Raspberry Pi Serves Up 24 Hour Simpsons Channel

Commercial-free video on demand was every couch potato’s dream for decades, and now we’ve got it. But nostalgia has a funny way of making some folks miss the old days, even if we know it’s technically be a step backwards. Wanting to recreate the TV watching experience circa 1998, [probnot] has come up with a way to run his very own television channel.

With the Raspberry Pi and a digital modulator, he’s got the only house on the block that’s wired to show The Simpsons all day. He has absolutely no control over which episode plays next, he can’t pause it, and its in presented in standard definition (a nightmare for anyone who grew up in the Netflix era) but a familiar viewing experience for the rest of us.

Where we’re going, we don’t need HDMI.

The key to this project is the Channel Plus Model 3025 modulator. It takes the feed from the antenna and mixes in two composite video sources on user-defined channels. All [probnot] had to do was find a channel that wouldn’t interfere with any of the over-the-air stations. The modulator has been spliced into the house’s coax wiring, so any TV connected to the wall can get in on the action. There’s no special setup required: when he wants to watch The Simpsons he just tunes the nearest TV to the appropriate channel.

Providing the video for the modulator is a Raspberry Pi, specifically, the original model that featured composite video output. While the first generation Pi is a bit long in the tooth these days, playing standard definition video is certainly within its capabilities. With a USB flash drive filled with a few hundred episodes and a bit of scripting it’s able to deliver a never-ending stream direct from Springfield. There’s still that second channel available on the modulator as well, which we’re thinking could be perfect for Seinfeld or maybe The X-Files.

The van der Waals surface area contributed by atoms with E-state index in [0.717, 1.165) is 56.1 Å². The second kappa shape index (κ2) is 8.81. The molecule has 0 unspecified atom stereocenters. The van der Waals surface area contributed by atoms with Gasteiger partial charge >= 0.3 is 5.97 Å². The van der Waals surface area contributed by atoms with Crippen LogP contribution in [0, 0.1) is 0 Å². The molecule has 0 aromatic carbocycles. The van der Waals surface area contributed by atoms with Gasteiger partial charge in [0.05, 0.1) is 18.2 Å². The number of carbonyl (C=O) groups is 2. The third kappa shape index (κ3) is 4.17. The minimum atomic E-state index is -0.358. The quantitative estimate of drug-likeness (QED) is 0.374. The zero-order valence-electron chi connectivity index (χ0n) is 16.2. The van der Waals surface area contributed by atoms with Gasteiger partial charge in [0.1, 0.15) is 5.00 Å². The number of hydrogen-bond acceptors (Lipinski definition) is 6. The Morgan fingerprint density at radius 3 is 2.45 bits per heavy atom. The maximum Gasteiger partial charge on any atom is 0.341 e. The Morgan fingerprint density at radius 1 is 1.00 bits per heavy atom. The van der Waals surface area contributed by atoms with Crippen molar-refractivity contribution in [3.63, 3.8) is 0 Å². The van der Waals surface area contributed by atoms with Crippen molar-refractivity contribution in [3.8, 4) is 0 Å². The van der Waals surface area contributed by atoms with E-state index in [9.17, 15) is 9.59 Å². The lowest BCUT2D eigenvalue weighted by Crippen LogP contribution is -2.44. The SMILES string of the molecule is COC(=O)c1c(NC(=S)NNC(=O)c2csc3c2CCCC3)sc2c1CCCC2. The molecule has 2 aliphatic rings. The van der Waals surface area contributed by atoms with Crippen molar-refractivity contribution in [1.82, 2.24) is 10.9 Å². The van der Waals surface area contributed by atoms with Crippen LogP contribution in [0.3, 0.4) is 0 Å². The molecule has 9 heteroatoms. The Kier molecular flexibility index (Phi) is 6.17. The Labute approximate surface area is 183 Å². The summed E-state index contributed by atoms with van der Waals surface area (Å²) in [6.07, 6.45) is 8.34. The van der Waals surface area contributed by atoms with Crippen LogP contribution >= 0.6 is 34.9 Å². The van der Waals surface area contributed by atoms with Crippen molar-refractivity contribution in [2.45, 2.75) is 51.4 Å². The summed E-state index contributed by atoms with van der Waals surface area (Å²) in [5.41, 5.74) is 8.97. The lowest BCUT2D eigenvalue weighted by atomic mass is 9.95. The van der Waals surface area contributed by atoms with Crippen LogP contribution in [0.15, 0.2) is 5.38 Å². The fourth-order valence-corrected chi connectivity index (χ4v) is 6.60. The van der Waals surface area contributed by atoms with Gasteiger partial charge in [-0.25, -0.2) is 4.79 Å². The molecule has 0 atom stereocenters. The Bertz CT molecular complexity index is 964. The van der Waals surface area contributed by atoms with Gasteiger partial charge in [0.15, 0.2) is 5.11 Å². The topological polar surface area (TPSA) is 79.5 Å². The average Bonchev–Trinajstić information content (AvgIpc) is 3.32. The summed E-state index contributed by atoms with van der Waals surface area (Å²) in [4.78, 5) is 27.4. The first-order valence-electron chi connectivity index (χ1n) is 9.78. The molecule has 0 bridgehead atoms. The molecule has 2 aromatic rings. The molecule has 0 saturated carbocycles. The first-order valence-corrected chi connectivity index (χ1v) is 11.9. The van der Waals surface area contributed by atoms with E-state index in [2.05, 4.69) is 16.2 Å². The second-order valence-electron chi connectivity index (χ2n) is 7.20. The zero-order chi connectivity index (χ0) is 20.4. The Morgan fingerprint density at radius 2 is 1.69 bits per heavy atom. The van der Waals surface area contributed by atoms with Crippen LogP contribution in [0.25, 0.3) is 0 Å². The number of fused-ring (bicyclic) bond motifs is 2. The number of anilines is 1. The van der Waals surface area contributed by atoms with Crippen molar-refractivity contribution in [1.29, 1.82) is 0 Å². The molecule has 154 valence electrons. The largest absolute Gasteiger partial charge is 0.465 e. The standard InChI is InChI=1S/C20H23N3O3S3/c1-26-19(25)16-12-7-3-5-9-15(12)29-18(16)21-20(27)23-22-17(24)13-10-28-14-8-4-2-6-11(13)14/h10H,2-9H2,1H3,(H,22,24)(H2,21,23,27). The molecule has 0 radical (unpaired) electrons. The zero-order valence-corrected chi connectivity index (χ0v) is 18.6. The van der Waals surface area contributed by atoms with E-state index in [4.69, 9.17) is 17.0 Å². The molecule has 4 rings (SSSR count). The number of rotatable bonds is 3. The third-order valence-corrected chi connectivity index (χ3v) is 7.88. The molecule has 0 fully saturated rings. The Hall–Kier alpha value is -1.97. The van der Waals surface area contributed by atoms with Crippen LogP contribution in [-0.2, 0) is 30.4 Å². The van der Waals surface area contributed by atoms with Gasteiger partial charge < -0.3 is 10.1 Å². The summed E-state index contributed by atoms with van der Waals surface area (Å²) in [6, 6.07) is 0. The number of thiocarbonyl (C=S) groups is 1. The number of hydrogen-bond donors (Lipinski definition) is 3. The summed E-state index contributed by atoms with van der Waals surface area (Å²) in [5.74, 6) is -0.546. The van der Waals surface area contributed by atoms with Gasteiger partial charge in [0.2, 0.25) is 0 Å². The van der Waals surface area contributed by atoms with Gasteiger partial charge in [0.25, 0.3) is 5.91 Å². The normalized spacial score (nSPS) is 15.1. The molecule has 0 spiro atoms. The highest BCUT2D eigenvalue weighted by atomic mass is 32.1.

Interestingly, this isn’t the first time we’ve seen a Raspberry Pi used to provide a never-ending stream of The Simpsons. But compared to previous attempts which had to be directly connected to the TV, we like the idea of using the modulator and creating a more authentic experience.

36 thoughts on “Raspberry Pi Serves Up 24 Hour Simpsons Channel

  1. That would work be well in my place. The original owner wired multiple coax runs to each room and via splinters and amplifiers you can feed an RF signal from any room and it gets distributed to all the other rooms along with the antenna feed.

    Along with a whole house audio system it would have been quiet flash back in the early 90s when it was built

    1. Our installer created a similar setup for a security system, every room in our home has two coax outs (one for security, one for cable) and one input that goes to a distribution board to connect it to all other rooms, as well as the security system if desired.

    1. Only the first model had an actual composite jack– every other raspi makes you buy a dopey cable…

      Except for the zero which has an unpopulated header instead

    2. Okay, let’s clarify, “the original model that featured composite video output on a dedicated connector”… since all subsequent models used the 4th contact on a TRRS connector.

    1. The Facebook and Reddit groups are just the usual “How I make a robot?!” plus “”I slightly changed the color of this case”, mixed in with a few cool projects.

      Nothing worse than your average tech community from what I’ve seen. Are the official forums full of bad stuff?